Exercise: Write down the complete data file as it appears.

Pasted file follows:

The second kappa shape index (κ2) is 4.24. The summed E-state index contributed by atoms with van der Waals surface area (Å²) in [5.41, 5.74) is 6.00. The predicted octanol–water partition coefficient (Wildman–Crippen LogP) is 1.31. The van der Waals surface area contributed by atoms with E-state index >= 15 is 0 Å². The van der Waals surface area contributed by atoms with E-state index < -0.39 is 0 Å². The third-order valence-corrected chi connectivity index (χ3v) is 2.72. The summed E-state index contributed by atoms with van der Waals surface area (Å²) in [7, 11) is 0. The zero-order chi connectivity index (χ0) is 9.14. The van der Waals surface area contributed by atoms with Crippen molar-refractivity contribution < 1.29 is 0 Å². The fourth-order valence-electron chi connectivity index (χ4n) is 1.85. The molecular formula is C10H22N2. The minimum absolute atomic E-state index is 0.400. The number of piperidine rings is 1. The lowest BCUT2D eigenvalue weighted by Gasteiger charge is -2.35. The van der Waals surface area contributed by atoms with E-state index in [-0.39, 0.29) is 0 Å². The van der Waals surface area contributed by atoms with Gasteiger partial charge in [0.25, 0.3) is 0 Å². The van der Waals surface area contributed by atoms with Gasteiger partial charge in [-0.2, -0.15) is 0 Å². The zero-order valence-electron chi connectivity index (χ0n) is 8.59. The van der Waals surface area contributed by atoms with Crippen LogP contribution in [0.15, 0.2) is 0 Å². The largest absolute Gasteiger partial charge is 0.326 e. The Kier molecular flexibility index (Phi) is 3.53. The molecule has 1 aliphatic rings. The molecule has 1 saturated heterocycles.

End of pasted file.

The second kappa shape index (κ2) is 4.24. The summed E-state index contributed by atoms with van der Waals surface area (Å²) in [5.41, 5.74) is 6.00. The predicted octanol–water partition coefficient (Wildman–Crippen LogP) is 1.31. The van der Waals surface area contributed by atoms with E-state index >= 15 is 0 Å². The van der Waals surface area contributed by atoms with E-state index < -0.39 is 0 Å². The third-order valence-corrected chi connectivity index (χ3v) is 2.72. The summed E-state index contributed by atoms with van der Waals surface area (Å²) in [7, 11) is 0. The zero-order chi connectivity index (χ0) is 9.14. The van der Waals surface area contributed by atoms with Crippen molar-refractivity contribution < 1.29 is 0 Å². The fourth-order valence-electron chi connectivity index (χ4n) is 1.85. The molecular formula is C10H22N2. The minimum absolute atomic E-state index is 0.400. The number of piperidine rings is 1. The lowest BCUT2D eigenvalue weighted by Gasteiger charge is -2.35. The van der Waals surface area contributed by atoms with E-state index in [-0.39, 0.29) is 0 Å². The van der Waals surface area contributed by atoms with Gasteiger partial charge in [0.25, 0.3) is 0 Å². The van der Waals surface area contributed by atoms with Gasteiger partial charge in [-0.2, -0.15) is 0 Å². The zero-order valence-electron chi connectivity index (χ0n) is 8.59. The van der Waals surface area contributed by atoms with Crippen LogP contribution in [0.15, 0.2) is 0 Å². The largest absolute Gasteiger partial charge is 0.326 e. The Kier molecular flexibility index (Phi) is 3.53. The molecule has 1 aliphatic rings. The molecule has 1 saturated heterocycles.